Water, sanitation and hygiene in schools in the Chaco-Chuquisaqueño, Bolivia
December 2011 - June 2015
Approximately 2.3 million inhabitants of Bolivia do not have access to water services; 57% of those are in rural areas. 5 million inhabitants of Bolivia do not have sufficient access to sanitation services; 43% of those are in rural areas. 80% of the rural population live in communities of less than 500 people, known as dispersed rural population. Over the last years the country has suffered the effects of climate change, with serious floods in some areas, caused by the El Niño phenomenon, together with intense and long droughts in others.
Improve stability, reduce the high levels of malnutrition and high rates of child morbidity in Guaraní dispersed rural communities (rural communities with less than 2,000 inhabitants) and schools. In particular, this means communities affected by the drought and without access to water, sanitation and hygiene services.
Bolivia is going through an intense period of change. In addition to the social changes of the last three decades, the recent years have seen a highly symbolic change in the political dispensation, starting in 2006 with the election of Evo Morales as the first indigenous president of the country. Over the last years, Bolivia has made significant social advances which have enabled the country as a whole to achieve a medium level of human development. Between 2000 and 2008, relative poverty levels, both extreme and moderate, decreased by 12.5 and 7.1 percentage points respectively. This decrease was mainly due to a reduction in rural poverty, especially extreme poverty, which decreased from almost eight out of every ten poor people in 2000 to five in 2008.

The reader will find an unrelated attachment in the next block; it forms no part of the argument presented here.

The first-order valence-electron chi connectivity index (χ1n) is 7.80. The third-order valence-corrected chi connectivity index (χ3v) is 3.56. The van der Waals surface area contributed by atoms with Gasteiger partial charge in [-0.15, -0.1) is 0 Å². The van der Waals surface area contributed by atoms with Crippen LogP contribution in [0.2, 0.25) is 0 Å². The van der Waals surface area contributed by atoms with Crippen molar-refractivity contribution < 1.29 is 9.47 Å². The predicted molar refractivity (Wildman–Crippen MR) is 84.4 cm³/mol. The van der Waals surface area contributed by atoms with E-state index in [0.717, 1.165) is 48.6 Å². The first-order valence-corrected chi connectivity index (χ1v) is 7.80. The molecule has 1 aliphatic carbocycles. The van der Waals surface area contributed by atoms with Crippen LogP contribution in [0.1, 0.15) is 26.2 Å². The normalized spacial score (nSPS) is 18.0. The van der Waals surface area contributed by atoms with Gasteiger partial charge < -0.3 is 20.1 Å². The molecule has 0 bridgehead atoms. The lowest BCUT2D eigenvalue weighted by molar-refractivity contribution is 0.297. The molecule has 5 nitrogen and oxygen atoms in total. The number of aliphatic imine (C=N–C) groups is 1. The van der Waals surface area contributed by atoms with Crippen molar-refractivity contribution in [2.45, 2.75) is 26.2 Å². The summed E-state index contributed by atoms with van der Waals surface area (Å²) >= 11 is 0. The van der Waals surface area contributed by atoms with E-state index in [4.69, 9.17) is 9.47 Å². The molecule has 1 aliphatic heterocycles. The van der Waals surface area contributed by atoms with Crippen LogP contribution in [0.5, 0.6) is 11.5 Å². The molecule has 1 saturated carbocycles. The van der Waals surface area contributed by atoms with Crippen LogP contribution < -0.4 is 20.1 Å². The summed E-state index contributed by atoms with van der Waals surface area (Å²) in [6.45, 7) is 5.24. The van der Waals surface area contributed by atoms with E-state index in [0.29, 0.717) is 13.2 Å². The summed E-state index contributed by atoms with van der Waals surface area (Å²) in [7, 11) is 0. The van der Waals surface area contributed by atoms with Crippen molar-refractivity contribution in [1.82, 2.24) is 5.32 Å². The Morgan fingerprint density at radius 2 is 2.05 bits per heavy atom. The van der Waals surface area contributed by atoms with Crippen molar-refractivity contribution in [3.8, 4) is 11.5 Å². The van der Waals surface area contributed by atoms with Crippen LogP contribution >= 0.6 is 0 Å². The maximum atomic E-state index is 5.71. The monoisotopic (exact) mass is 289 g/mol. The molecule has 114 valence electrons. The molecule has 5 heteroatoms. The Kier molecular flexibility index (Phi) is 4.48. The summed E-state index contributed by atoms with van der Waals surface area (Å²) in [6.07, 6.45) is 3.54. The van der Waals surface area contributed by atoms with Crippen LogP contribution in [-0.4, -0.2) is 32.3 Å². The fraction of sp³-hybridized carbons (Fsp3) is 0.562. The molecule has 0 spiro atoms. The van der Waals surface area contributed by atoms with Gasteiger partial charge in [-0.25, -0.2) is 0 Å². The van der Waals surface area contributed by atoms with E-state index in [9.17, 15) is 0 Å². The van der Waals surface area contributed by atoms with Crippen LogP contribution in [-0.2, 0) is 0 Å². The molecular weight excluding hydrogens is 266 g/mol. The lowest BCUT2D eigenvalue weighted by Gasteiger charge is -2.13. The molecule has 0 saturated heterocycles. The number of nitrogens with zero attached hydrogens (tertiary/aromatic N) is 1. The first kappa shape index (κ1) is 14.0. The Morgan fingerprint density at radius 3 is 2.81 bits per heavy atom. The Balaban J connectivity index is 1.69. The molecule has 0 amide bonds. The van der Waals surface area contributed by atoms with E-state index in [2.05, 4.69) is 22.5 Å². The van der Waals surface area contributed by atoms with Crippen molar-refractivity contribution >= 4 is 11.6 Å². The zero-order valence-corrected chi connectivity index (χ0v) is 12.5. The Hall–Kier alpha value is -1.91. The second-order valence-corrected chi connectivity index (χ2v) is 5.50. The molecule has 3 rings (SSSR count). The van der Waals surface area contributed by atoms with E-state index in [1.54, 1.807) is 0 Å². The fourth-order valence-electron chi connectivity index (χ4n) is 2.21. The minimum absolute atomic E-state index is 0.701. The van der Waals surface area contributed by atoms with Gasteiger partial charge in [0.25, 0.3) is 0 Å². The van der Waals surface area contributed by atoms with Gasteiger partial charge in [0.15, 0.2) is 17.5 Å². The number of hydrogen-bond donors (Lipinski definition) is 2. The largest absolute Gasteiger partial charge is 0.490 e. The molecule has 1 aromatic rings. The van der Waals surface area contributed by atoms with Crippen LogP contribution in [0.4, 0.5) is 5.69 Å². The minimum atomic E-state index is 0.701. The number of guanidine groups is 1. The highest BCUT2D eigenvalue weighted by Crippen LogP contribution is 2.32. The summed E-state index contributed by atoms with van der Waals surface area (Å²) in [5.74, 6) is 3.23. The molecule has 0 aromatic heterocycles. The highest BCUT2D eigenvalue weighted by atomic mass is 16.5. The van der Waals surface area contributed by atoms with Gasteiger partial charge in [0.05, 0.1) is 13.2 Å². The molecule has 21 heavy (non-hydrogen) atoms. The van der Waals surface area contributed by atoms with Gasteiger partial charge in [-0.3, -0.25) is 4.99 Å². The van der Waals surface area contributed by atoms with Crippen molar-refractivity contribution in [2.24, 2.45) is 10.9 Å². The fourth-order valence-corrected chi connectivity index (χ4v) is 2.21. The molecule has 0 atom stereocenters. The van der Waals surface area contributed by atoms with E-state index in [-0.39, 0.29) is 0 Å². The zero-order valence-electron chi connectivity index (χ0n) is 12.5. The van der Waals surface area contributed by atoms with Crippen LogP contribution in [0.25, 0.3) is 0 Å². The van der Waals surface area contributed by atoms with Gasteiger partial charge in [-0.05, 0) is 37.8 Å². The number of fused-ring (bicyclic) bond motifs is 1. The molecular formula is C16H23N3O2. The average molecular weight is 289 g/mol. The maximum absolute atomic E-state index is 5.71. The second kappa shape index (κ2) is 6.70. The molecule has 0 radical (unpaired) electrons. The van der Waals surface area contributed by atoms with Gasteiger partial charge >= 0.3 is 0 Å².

With regard to water and sanitation, the country saw the Guerra del Agua (War of Water), a series of protests that took place in Cochabamba, between January and April 2000 against the privatisation of municipal water services. This was one of the catalysts of the current change process. From 2001, policies for change have come about, with wide participation from farming and indigenous organizations and users of drinking water systems.
The aim is to empower communities: families, boys, girls, teachers in schools and those responsible for health centres, in order for them to adopt better hygiene practices and proper use of water and sanitation services. This, together with developing capabilities at a local level, is to make projects self-manageable and sustainable.
The strategy to achieve the aforementioned goals includes the implementation of a number of activities at various levels: departmental, municipal and community/school level. Some of the activities are:
- Developing community and school initiatives to promote hygiene habits.
- Drilling wells.
- Providing technical assistance to municipal governments.
- Strengthening local structures in order for services to be managed by the community.
- Creating school committees that are responsible for operating and maintaining services
- Supplying eco-toilets to schools.